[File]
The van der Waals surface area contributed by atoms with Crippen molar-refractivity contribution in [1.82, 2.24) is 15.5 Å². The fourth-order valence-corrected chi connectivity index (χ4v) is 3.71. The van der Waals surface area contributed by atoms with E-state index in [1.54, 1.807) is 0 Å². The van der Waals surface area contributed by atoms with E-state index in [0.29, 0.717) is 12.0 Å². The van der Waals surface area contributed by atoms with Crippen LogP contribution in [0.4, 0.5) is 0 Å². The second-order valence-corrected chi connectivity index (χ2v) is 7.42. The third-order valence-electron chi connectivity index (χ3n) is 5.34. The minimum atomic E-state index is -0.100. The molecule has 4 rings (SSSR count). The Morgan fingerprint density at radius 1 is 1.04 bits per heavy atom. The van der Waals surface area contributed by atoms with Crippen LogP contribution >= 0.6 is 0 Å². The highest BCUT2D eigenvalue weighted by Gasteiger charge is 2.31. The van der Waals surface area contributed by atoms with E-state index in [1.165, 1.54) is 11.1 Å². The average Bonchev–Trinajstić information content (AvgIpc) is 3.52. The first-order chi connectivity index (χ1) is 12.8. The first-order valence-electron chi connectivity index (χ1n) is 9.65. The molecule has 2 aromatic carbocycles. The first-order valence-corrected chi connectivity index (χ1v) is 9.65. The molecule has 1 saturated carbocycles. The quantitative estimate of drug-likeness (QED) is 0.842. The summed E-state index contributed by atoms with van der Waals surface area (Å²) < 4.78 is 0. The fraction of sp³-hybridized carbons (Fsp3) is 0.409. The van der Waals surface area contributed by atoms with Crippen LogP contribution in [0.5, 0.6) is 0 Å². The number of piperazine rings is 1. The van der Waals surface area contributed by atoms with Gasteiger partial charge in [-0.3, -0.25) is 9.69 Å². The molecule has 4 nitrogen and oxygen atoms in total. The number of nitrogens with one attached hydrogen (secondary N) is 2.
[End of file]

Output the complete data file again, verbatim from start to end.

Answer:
The van der Waals surface area contributed by atoms with Crippen molar-refractivity contribution in [1.82, 2.24) is 15.5 Å². The fourth-order valence-corrected chi connectivity index (χ4v) is 3.71. The van der Waals surface area contributed by atoms with E-state index in [1.54, 1.807) is 0 Å². The van der Waals surface area contributed by atoms with E-state index in [0.29, 0.717) is 12.0 Å². The van der Waals surface area contributed by atoms with Crippen LogP contribution in [0.4, 0.5) is 0 Å². The second-order valence-corrected chi connectivity index (χ2v) is 7.42. The third-order valence-electron chi connectivity index (χ3n) is 5.34. The minimum atomic E-state index is -0.100. The molecule has 4 rings (SSSR count). The Morgan fingerprint density at radius 1 is 1.04 bits per heavy atom. The van der Waals surface area contributed by atoms with Crippen LogP contribution >= 0.6 is 0 Å². The highest BCUT2D eigenvalue weighted by Gasteiger charge is 2.31. The van der Waals surface area contributed by atoms with E-state index in [1.165, 1.54) is 11.1 Å². The average Bonchev–Trinajstić information content (AvgIpc) is 3.52. The first-order chi connectivity index (χ1) is 12.8. The first-order valence-electron chi connectivity index (χ1n) is 9.65. The molecule has 2 aromatic carbocycles. The first-order valence-corrected chi connectivity index (χ1v) is 9.65. The molecule has 1 saturated carbocycles. The quantitative estimate of drug-likeness (QED) is 0.842. The summed E-state index contributed by atoms with van der Waals surface area (Å²) < 4.78 is 0. The fraction of sp³-hybridized carbons (Fsp3) is 0.409. The van der Waals surface area contributed by atoms with Crippen LogP contribution in [0.5, 0.6) is 0 Å². The number of piperazine rings is 1. The van der Waals surface area contributed by atoms with Gasteiger partial charge in [-0.3, -0.25) is 9.69 Å². The molecule has 4 nitrogen and oxygen atoms in total. The number of nitrogens with one attached hydrogen (secondary N) is 2.